Bayerische Motoren Werke Motorrad has been busy working on the headaches of frame flex and torsional loads, applying for a patent that uses the bike’s heart as a whole new type of stressed member.
It’s a unique bit of work they’ve filed, so let’s flip through and see what’s different.
Typically, stressed-member frames (a chassis using the motorcycle’s engine as a part of itself) raise no eyebrows; the tech has been around for a while and is beloved by many today, with examples including Ducati’s Desmosedici Stradale / Panigale V2.
BMW also touts bikes with stressed-member designs. Builds like the big-boned K100 come to mind, though the bike’s beefy, spaced cradle made for large load-bearing equations that would have been laughable on a superbike aesthetic. As a result, the marque’s iconic M1000 RR carries a different design, with further weight saved thanks to the removable of a few chassis tubes.
Today, the Bavarians’ idea of stressed-member design toys with lighter hearts – which is probably why the big focus of this patent is the weight, now cut with a half-frame and further chassis reinforcement.
Patent imagery sourced from CycleWorld’s coverage shows “a half-frame that bolts directly to the engine via huge bolts that also attach the cylinder head to the block… allow[ing] the swingarm to pivot directly on the gearbox with the engine doubling as the main frame.”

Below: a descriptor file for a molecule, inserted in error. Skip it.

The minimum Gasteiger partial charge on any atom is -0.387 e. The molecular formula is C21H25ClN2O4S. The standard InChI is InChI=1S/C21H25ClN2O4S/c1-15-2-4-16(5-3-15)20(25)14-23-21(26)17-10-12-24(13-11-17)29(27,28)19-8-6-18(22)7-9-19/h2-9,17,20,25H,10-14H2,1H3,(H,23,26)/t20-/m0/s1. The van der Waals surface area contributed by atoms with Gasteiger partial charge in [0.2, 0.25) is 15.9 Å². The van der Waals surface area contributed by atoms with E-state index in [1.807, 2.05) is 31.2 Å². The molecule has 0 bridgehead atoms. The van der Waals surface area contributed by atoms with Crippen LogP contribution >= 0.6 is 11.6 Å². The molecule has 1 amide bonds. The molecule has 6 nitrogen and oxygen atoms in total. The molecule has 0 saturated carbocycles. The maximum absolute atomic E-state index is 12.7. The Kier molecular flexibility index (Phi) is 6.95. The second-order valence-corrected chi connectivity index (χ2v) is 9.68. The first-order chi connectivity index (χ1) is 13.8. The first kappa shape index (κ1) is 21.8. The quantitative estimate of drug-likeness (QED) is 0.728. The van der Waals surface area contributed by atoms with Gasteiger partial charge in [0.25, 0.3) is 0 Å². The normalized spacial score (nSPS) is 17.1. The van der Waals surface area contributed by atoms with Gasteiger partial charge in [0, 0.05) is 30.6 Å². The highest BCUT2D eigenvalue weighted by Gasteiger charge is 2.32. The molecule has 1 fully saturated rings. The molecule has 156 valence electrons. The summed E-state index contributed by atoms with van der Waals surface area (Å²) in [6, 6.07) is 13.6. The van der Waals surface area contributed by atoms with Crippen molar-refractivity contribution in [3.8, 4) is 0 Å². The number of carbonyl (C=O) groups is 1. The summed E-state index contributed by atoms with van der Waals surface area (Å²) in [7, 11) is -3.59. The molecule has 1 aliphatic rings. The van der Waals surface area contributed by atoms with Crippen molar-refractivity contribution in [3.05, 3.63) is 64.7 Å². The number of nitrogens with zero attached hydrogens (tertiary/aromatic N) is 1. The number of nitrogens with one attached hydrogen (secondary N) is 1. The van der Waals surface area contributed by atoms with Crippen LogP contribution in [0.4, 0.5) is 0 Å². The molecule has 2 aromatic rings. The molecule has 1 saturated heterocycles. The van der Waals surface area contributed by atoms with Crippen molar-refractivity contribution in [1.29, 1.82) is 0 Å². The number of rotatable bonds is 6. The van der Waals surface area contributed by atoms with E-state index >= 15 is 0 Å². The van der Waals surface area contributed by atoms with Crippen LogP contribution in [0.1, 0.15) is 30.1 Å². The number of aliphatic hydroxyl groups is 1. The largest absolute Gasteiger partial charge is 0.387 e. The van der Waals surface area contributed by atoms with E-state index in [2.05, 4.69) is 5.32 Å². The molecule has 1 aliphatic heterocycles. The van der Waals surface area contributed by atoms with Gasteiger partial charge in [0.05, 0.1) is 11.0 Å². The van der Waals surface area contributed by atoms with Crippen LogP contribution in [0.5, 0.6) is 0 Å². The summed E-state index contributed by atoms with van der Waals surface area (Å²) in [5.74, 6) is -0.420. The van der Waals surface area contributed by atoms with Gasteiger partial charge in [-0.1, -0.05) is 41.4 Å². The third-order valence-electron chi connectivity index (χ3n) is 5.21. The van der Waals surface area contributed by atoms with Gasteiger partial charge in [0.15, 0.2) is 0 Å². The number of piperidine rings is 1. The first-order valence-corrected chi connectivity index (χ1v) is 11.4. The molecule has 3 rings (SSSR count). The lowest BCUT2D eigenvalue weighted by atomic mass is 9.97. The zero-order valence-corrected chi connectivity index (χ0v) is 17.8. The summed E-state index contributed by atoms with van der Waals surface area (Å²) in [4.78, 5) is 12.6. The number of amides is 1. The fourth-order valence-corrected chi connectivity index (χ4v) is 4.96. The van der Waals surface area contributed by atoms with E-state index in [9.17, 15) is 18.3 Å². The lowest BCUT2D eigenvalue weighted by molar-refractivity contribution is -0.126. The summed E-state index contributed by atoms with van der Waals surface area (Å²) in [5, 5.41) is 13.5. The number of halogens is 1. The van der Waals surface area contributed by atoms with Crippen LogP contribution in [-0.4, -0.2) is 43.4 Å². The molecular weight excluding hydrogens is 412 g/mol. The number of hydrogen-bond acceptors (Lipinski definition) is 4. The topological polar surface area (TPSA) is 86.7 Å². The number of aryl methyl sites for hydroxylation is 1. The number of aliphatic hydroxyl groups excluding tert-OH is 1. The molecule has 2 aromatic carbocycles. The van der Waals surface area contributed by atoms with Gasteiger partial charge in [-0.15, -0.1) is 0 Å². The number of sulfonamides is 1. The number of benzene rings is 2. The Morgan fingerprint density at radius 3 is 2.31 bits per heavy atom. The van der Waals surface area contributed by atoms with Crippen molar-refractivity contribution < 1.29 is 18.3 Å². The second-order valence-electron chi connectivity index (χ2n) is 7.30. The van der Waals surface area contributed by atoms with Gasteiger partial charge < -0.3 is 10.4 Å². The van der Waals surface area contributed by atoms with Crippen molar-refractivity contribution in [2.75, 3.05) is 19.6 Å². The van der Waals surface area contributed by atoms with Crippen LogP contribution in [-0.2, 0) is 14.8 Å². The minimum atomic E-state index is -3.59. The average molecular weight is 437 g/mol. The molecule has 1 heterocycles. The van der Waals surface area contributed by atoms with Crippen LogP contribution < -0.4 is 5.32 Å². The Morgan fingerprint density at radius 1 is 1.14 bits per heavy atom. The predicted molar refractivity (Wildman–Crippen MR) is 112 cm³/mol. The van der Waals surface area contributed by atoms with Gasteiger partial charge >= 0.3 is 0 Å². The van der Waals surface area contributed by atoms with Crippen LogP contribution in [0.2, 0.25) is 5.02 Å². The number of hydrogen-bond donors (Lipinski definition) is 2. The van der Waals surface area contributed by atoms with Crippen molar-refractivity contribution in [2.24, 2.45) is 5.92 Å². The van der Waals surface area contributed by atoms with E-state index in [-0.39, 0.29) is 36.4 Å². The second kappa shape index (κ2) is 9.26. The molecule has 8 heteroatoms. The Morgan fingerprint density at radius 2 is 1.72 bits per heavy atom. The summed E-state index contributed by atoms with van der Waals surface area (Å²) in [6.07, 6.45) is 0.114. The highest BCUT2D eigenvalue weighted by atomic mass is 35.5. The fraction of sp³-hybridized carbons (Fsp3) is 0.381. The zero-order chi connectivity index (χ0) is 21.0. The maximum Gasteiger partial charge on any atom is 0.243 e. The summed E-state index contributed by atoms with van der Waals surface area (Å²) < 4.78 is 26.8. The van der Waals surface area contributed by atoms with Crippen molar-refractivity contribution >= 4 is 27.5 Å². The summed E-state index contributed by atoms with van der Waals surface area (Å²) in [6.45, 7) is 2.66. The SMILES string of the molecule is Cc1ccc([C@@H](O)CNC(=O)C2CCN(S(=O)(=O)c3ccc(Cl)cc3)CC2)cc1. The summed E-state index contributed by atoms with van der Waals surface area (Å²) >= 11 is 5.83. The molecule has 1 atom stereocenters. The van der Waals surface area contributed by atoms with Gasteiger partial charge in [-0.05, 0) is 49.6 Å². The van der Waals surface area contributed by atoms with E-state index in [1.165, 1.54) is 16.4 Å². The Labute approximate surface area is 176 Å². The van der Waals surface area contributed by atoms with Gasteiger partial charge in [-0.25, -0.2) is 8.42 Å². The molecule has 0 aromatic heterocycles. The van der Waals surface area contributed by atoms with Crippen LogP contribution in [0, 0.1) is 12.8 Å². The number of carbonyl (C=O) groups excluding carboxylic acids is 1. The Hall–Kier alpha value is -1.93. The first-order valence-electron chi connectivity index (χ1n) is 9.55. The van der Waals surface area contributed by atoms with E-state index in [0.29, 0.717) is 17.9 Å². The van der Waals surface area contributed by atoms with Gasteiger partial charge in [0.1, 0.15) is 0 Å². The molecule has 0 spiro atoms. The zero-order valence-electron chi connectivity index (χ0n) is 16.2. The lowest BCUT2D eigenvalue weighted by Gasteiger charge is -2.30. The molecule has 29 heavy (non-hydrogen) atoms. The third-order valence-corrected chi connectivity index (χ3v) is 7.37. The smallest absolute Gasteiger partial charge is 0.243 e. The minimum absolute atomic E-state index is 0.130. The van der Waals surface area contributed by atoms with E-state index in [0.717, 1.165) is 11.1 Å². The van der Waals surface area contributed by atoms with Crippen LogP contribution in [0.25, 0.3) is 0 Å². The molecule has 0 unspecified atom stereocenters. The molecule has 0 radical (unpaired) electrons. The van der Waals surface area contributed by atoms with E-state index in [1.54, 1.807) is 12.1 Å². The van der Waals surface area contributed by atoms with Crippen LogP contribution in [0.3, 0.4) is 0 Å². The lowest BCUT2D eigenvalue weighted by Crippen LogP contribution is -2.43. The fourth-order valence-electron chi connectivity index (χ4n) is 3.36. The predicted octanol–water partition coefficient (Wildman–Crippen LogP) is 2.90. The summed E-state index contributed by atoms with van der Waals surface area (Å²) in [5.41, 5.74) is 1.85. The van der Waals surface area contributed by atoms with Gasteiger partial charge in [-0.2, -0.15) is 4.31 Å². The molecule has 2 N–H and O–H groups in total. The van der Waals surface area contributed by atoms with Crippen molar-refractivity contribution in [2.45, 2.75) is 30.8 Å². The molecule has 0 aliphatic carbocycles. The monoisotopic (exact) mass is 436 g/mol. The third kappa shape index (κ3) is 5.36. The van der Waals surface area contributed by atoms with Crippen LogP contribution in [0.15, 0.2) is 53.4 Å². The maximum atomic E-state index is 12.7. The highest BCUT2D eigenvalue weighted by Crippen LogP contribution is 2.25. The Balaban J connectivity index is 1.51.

While there is some flex offered by bolting the chassis to the cylinder head, the big perk lies in the leaning out of bulky particulars connected to transverse engines a choice that could cut down considerably on costs in the tech’s post-purchase future.
Given the Bavarians used what could be a triple as an example in these patents, it’s possible BMW’s gunning for a narrower version of their hyper-successful, four-cylinder S1000 RR. Add to this the tantalizing reminder that BMW still has an aborted MotoGP project with three cylinders from the early 2000s, and we could very well have a cinched-in, tech-happy triple for the future circuits and streets proper.
At the very least, we’ll have a streamlined bike that continues to deliver on the pony power… she’ll just have a different torsional equation, that’s all.